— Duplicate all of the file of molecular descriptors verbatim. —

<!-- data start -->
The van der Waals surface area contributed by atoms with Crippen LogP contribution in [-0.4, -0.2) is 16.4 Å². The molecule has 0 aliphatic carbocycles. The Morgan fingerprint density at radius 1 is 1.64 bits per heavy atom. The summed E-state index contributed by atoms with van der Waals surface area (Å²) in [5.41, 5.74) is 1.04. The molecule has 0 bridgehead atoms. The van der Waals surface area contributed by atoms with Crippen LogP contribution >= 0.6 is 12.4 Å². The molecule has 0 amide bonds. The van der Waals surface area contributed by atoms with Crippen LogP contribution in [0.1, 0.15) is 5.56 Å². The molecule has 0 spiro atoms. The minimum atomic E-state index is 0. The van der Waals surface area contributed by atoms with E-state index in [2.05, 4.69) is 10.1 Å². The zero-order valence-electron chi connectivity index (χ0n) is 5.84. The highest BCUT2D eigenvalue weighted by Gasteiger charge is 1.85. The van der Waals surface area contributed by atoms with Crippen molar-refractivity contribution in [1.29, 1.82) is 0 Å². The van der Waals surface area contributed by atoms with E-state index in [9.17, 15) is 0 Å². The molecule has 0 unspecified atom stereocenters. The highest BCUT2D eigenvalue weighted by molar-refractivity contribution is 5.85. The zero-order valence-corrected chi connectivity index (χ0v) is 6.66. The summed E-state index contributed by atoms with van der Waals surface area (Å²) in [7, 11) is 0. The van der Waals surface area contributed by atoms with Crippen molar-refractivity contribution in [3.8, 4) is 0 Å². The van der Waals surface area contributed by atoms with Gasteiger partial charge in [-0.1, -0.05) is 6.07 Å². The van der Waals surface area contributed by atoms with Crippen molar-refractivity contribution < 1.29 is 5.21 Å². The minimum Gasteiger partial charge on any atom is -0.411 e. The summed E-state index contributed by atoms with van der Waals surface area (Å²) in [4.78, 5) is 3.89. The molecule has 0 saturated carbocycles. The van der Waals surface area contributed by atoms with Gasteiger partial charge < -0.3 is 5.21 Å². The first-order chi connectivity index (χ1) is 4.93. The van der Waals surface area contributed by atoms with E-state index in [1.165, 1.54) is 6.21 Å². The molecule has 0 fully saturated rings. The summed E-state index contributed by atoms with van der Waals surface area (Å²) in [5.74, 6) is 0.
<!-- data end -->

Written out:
The van der Waals surface area contributed by atoms with Crippen LogP contribution in [-0.4, -0.2) is 16.4 Å². The molecule has 0 aliphatic carbocycles. The Morgan fingerprint density at radius 1 is 1.64 bits per heavy atom. The summed E-state index contributed by atoms with van der Waals surface area (Å²) in [5.41, 5.74) is 1.04. The molecule has 0 bridgehead atoms. The van der Waals surface area contributed by atoms with Crippen LogP contribution >= 0.6 is 12.4 Å². The molecule has 0 amide bonds. The van der Waals surface area contributed by atoms with Crippen LogP contribution in [0.1, 0.15) is 5.56 Å². The molecule has 0 spiro atoms. The minimum atomic E-state index is 0. The van der Waals surface area contributed by atoms with E-state index in [2.05, 4.69) is 10.1 Å². The zero-order valence-electron chi connectivity index (χ0n) is 5.84. The highest BCUT2D eigenvalue weighted by Gasteiger charge is 1.85. The van der Waals surface area contributed by atoms with Crippen molar-refractivity contribution in [1.29, 1.82) is 0 Å². The van der Waals surface area contributed by atoms with E-state index in [9.17, 15) is 0 Å². The molecule has 0 unspecified atom stereocenters. The highest BCUT2D eigenvalue weighted by molar-refractivity contribution is 5.85. The zero-order valence-corrected chi connectivity index (χ0v) is 6.66. The summed E-state index contributed by atoms with van der Waals surface area (Å²) in [7, 11) is 0. The van der Waals surface area contributed by atoms with Crippen molar-refractivity contribution in [3.8, 4) is 0 Å². The van der Waals surface area contributed by atoms with Gasteiger partial charge in [-0.1, -0.05) is 6.07 Å². The van der Waals surface area contributed by atoms with Crippen molar-refractivity contribution < 1.29 is 5.21 Å². The minimum Gasteiger partial charge on any atom is -0.411 e. The summed E-state index contributed by atoms with van der Waals surface area (Å²) in [4.78, 5) is 3.89. The molecule has 0 saturated carbocycles. The van der Waals surface area contributed by atoms with Gasteiger partial charge < -0.3 is 5.21 Å². The first-order chi connectivity index (χ1) is 4.93. The van der Waals surface area contributed by atoms with E-state index in [1.165, 1.54) is 6.21 Å². The molecule has 0 fully saturated rings. The summed E-state index contributed by atoms with van der Waals surface area (Å²) in [5.74, 6) is 0.